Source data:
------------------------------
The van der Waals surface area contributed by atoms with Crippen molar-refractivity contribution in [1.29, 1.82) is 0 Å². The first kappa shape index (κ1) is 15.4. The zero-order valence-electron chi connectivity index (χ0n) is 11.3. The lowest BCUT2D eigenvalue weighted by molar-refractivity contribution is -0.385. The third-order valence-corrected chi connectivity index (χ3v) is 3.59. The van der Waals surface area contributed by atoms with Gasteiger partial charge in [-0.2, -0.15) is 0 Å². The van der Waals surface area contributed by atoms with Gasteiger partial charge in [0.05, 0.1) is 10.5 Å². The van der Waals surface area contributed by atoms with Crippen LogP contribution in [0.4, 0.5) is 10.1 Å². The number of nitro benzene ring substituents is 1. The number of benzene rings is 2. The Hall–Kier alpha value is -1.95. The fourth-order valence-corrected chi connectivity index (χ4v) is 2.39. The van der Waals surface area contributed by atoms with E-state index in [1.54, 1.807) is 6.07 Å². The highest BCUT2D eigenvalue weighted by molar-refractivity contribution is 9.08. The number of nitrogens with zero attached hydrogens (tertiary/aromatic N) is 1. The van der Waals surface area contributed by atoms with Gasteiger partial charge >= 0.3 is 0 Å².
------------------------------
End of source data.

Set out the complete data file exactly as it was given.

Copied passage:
The van der Waals surface area contributed by atoms with Crippen molar-refractivity contribution in [1.29, 1.82) is 0 Å². The first kappa shape index (κ1) is 15.4. The zero-order valence-electron chi connectivity index (χ0n) is 11.3. The lowest BCUT2D eigenvalue weighted by molar-refractivity contribution is -0.385. The third-order valence-corrected chi connectivity index (χ3v) is 3.59. The van der Waals surface area contributed by atoms with Gasteiger partial charge in [-0.2, -0.15) is 0 Å². The van der Waals surface area contributed by atoms with Gasteiger partial charge in [0.05, 0.1) is 10.5 Å². The van der Waals surface area contributed by atoms with Crippen LogP contribution in [0.4, 0.5) is 10.1 Å². The number of nitro benzene ring substituents is 1. The number of benzene rings is 2. The Hall–Kier alpha value is -1.95. The fourth-order valence-corrected chi connectivity index (χ4v) is 2.39. The van der Waals surface area contributed by atoms with E-state index in [1.54, 1.807) is 6.07 Å². The highest BCUT2D eigenvalue weighted by molar-refractivity contribution is 9.08. The number of nitrogens with zero attached hydrogens (tertiary/aromatic N) is 1. The van der Waals surface area contributed by atoms with Gasteiger partial charge >= 0.3 is 0 Å².